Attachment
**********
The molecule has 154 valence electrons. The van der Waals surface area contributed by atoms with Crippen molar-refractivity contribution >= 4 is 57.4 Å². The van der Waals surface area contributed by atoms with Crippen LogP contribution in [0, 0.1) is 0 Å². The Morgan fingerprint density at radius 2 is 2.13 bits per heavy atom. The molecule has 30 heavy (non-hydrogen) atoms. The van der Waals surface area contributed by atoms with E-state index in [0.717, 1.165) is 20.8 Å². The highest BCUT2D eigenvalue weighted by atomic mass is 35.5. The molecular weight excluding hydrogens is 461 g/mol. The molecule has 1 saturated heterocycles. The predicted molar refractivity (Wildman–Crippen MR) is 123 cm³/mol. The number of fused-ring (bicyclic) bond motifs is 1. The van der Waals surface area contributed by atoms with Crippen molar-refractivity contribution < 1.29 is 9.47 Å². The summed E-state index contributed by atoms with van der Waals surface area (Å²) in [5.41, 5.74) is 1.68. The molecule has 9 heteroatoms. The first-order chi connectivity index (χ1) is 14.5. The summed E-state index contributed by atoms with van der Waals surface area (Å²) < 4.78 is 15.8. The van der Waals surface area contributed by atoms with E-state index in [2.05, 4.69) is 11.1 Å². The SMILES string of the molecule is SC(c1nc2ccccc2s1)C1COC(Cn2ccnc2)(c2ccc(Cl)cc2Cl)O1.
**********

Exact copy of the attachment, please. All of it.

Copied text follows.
The molecule has 154 valence electrons. The van der Waals surface area contributed by atoms with Crippen molar-refractivity contribution >= 4 is 57.4 Å². The van der Waals surface area contributed by atoms with Crippen LogP contribution in [0, 0.1) is 0 Å². The Morgan fingerprint density at radius 2 is 2.13 bits per heavy atom. The molecule has 30 heavy (non-hydrogen) atoms. The van der Waals surface area contributed by atoms with E-state index in [0.717, 1.165) is 20.8 Å². The highest BCUT2D eigenvalue weighted by atomic mass is 35.5. The molecular weight excluding hydrogens is 461 g/mol. The molecule has 1 saturated heterocycles. The predicted molar refractivity (Wildman–Crippen MR) is 123 cm³/mol. The number of fused-ring (bicyclic) bond motifs is 1. The van der Waals surface area contributed by atoms with Crippen molar-refractivity contribution < 1.29 is 9.47 Å². The summed E-state index contributed by atoms with van der Waals surface area (Å²) in [5.41, 5.74) is 1.68. The molecule has 9 heteroatoms. The first-order chi connectivity index (χ1) is 14.5. The summed E-state index contributed by atoms with van der Waals surface area (Å²) < 4.78 is 15.8. The van der Waals surface area contributed by atoms with E-state index in [2.05, 4.69) is 11.1 Å². The SMILES string of the molecule is SC(c1nc2ccccc2s1)C1COC(Cn2ccnc2)(c2ccc(Cl)cc2Cl)O1.